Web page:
Currently, the dominant model of personality research suggests that five main personality traits explain most individual differences; extraversion, neuroticism (or emotional stability), agreeableness, conscientiousness, and openness to experience. These five factors are called the Big Five, a term used to describe their broadness, not their greatness.
The Big Five were identified based on the lexical hypothesis, which suggested that as we are social creatures, the most important ways in which people were different would have had words invented for them. If someone is a cruel versus a kind person, it’s important for you to be able to describe them to your friend so your friend knows what to expect. Large numbers of personality-type words were then gathered from the dictionary, and underwent a statistical technique called factor analysis in order to find out which words clumped together-for instance, friendly, kind, and nice, are all similar words. The result was the Big Five.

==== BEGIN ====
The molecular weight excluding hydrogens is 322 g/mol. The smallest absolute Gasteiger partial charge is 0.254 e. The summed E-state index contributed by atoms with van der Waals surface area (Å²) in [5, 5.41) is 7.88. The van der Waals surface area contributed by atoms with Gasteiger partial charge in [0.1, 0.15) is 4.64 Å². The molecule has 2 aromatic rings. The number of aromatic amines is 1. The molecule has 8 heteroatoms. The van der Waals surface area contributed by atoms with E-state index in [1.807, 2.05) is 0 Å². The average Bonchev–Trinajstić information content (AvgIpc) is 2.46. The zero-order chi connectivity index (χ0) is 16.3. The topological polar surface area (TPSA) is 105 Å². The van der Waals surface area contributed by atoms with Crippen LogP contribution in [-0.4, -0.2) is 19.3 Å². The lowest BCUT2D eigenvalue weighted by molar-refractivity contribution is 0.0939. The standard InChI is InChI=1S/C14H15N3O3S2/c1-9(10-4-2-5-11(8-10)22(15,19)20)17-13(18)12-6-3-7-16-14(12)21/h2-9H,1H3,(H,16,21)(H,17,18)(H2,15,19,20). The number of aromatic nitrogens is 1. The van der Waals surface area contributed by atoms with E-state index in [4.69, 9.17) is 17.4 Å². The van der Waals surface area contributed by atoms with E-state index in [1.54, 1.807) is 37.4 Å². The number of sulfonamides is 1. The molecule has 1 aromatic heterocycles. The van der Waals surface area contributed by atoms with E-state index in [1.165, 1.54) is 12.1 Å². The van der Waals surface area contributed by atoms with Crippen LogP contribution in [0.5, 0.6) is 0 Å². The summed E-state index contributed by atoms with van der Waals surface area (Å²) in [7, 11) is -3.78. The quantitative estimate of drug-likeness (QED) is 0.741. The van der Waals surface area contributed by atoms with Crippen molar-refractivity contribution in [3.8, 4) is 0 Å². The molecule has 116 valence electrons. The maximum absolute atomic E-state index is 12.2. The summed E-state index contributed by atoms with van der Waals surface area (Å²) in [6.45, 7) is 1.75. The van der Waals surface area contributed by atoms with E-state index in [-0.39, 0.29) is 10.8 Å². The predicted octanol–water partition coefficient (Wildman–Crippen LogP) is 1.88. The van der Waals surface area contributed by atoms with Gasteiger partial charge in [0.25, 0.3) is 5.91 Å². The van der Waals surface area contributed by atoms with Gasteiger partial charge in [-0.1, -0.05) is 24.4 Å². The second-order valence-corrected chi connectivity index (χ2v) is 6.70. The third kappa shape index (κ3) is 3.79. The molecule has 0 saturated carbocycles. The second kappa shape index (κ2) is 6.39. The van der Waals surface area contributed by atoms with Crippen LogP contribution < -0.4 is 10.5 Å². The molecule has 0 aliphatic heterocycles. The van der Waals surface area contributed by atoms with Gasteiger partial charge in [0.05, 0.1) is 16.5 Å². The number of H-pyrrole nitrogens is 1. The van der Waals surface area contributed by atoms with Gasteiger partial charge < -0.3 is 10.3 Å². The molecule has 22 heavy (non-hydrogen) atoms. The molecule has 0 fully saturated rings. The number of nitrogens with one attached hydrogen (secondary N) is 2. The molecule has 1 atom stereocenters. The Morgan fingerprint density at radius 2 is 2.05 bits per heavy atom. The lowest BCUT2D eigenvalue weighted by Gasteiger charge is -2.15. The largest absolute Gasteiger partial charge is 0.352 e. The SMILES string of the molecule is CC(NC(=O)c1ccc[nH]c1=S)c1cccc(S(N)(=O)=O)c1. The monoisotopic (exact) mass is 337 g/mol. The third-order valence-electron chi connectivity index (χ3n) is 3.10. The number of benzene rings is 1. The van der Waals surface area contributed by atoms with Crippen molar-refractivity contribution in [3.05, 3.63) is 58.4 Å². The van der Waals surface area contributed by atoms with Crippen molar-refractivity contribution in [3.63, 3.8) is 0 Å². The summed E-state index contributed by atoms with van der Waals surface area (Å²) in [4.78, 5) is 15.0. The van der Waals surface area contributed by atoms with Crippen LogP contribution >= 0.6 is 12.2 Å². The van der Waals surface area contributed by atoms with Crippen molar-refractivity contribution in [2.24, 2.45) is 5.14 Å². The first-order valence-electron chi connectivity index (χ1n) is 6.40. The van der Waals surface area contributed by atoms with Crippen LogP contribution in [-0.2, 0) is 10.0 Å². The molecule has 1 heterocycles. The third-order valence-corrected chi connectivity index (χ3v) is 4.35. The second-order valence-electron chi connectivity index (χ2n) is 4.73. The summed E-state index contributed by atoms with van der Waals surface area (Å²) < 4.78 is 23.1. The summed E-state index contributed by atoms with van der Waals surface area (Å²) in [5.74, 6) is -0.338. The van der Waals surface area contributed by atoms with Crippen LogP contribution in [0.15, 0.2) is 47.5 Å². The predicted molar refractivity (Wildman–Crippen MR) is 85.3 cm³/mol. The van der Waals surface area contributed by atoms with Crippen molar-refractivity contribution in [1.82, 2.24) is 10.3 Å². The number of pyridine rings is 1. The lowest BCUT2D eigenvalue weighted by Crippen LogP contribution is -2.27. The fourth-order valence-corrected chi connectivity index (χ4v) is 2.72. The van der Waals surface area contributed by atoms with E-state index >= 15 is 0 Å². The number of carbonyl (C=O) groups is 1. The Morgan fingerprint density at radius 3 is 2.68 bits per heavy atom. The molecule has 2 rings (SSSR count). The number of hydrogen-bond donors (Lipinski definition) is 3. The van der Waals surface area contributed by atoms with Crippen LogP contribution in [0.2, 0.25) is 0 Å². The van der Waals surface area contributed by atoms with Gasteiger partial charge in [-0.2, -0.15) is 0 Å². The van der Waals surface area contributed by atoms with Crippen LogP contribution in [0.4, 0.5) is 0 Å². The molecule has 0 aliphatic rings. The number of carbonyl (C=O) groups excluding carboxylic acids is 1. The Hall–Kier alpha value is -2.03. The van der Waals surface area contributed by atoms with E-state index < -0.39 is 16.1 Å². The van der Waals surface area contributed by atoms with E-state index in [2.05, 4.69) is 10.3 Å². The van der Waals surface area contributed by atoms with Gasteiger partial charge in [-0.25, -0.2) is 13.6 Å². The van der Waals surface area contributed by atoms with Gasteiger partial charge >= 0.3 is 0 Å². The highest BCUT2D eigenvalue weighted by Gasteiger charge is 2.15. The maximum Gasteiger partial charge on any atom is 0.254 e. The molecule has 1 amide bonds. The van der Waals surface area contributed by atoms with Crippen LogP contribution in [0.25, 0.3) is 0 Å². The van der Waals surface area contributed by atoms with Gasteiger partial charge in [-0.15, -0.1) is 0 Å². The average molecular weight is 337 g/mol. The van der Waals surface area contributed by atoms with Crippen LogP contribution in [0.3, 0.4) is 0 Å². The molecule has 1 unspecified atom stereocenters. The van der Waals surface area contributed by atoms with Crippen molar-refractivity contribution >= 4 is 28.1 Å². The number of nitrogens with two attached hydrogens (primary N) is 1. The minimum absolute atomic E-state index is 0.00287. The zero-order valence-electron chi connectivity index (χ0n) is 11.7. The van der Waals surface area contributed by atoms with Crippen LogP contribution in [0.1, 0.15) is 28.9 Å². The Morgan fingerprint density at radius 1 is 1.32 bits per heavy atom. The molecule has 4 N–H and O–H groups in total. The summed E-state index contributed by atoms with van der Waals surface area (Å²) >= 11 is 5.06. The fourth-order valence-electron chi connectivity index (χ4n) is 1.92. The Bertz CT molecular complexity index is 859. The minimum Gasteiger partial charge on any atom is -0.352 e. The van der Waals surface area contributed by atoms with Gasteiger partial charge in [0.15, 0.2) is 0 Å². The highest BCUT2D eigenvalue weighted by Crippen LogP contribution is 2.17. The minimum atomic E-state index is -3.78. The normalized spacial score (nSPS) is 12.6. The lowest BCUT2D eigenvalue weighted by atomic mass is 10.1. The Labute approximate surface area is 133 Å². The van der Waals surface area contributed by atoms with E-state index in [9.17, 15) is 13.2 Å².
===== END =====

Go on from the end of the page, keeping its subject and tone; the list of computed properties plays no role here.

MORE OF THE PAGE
This test of the Big Five is DeYoung, Quilty, and Peterson's (2007) Big Five Aspect scales. It measures the Big Five, along with two aspects for each of the five traits.
It contains 100 statements which you indicate how much the statement is correct for you, ranging from “Very inaccurate” to “Very accurate”. It should take approximately 10 to 15 minutes to complete.
After you have completed the test, you’ll be provided a free personality report for the Big Five and the two aspects for each of the five dimensions.